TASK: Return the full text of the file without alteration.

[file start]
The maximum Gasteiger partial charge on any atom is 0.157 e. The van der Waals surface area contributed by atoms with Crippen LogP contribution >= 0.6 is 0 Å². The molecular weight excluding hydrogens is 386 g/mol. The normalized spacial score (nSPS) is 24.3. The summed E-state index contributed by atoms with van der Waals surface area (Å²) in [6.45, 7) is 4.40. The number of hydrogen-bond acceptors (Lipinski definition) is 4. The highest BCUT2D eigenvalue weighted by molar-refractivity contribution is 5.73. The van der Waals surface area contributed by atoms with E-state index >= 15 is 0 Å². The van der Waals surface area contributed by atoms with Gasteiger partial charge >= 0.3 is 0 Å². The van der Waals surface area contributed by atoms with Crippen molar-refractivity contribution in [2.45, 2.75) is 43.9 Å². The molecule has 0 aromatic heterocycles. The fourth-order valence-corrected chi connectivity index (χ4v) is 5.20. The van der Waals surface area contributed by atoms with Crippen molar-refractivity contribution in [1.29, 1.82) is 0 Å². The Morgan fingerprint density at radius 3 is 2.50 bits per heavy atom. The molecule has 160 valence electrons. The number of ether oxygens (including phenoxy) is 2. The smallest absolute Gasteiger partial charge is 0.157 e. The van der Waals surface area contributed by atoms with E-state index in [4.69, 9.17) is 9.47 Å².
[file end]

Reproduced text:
The maximum Gasteiger partial charge on any atom is 0.157 e. The van der Waals surface area contributed by atoms with Crippen LogP contribution >= 0.6 is 0 Å². The molecular weight excluding hydrogens is 386 g/mol. The normalized spacial score (nSPS) is 24.3. The summed E-state index contributed by atoms with van der Waals surface area (Å²) in [6.45, 7) is 4.40. The number of hydrogen-bond acceptors (Lipinski definition) is 4. The highest BCUT2D eigenvalue weighted by molar-refractivity contribution is 5.73. The van der Waals surface area contributed by atoms with E-state index >= 15 is 0 Å². The van der Waals surface area contributed by atoms with Gasteiger partial charge >= 0.3 is 0 Å². The van der Waals surface area contributed by atoms with Crippen molar-refractivity contribution in [2.45, 2.75) is 43.9 Å². The molecule has 0 aromatic heterocycles. The fourth-order valence-corrected chi connectivity index (χ4v) is 5.20. The van der Waals surface area contributed by atoms with Crippen molar-refractivity contribution in [1.29, 1.82) is 0 Å². The Morgan fingerprint density at radius 3 is 2.50 bits per heavy atom. The molecule has 160 valence electrons. The number of ether oxygens (including phenoxy) is 2. The smallest absolute Gasteiger partial charge is 0.157 e. The van der Waals surface area contributed by atoms with E-state index in [4.69, 9.17) is 9.47 Å².